Despite claims by the Philadelphia Federation of Teachers (PFT), more school spending does not translate to higher student performance.
The teachers union claims the state has been underfunding education and that more money would solve the school district’s problems.
The Philadelphia School District has been battling a $304 million budget shortfall all year. While the city and state scrambled to find extra money for the continually struggling school district — scraping together over $170 million in loans, grants and increased tax revenues — the PFT has refused to take any pay cuts or other work-rule concessions in negotiations on a contract that expired in August. The school district originally asked for $133 million in union concessions from the PFT and other district employee unions.
More and more state money has been going to the school district, however, and its college-bound students show little sign of improvement.
Even in the 2011-2012 school year, when President Barack Obama’s stimulus came to an end and federal money to the school district was cut, scores increased slightly. And from the 2009-2010 to the 2010-2011 school year — when the stimulus was in effect — the SAT average actually dropped even though the school district received the most basic education funding ever.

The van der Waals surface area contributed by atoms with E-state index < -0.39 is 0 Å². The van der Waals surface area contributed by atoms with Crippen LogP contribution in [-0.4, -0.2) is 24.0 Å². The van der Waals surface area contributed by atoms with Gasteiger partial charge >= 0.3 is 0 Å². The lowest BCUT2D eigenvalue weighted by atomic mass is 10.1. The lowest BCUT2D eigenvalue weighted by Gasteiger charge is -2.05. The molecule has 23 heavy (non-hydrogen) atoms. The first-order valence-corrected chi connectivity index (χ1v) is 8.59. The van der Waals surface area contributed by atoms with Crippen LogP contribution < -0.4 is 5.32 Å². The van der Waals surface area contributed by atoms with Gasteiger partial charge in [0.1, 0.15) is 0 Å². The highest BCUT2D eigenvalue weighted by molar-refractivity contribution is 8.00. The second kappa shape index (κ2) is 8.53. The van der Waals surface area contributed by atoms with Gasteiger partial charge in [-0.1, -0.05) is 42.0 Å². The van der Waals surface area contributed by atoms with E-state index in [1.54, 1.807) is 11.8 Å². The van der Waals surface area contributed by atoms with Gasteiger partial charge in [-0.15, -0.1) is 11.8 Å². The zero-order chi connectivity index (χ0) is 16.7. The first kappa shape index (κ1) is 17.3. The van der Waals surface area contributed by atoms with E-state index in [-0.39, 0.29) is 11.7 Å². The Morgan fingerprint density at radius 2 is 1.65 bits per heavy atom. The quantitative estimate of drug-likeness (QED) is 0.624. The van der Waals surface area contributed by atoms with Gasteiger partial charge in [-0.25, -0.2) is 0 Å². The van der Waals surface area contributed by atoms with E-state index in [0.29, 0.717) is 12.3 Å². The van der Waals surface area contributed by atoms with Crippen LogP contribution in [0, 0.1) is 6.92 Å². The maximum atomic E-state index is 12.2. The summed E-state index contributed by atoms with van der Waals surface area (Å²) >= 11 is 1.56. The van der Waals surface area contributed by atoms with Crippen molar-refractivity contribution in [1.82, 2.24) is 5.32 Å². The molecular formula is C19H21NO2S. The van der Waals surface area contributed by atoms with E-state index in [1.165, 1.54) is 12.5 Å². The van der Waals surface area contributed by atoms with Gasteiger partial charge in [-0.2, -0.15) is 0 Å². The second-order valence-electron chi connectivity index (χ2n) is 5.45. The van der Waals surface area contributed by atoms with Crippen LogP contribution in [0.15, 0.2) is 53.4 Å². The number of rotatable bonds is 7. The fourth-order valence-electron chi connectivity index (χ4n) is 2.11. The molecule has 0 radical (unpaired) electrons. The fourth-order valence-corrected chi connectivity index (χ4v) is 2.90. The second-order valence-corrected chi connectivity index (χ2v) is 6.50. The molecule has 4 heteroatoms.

PFT likes to blame the education cuts on Republican Gov. Tom Corbett, but basic education funding from the state increased when he took office. The state simply could not fill the hole left by the drying up of federal stimulus money.
Over the past 13 years (the period for which the Pennsylvania Department of Education has SAT data), average SAT scores have remained relatively flat while school spending has skyrocketed. Verbal and math scores have remained in the 400-450 range. The highest possible score on each component of the SAT is 800.
Andrew Coulson, Director of the Cato Institute’s Center for Educational Freedom, conducted a study which found similar results nationwide.
“The average performance change nationwide has declined 3 percent in mathematical and verbal skills,” Coulson told Watchdog.org. “Moreover, there’s been no relationship, effectively, between spending and academic outcomes.”
Nationwide, and state-by-state, data shows despite more and more taxpayer money being pumped into public education, SAT scores remain at relatively the same level. Pennsylvania is no exception and the scores have even declined over the past 40 years.
Not only did Coulson find no correlation between increases in education spending and SAT scores, but he also found that in states where education spending declined, there was not a noticeable decline in SAT scores.
“Their score trends seem entirely disconnected from their rising and falling levels of spending,” Coulson concluded.
But the PFT dialogue continues to be that Corbett has been hurting Philadelphia’s students with cuts to state education funding. While Media Trackers has previously shown the education cuts talking point to be false, the claim that student performance is harmed by the fluctuation of education spending is also false — on a citywide, statewide and nationwide basis.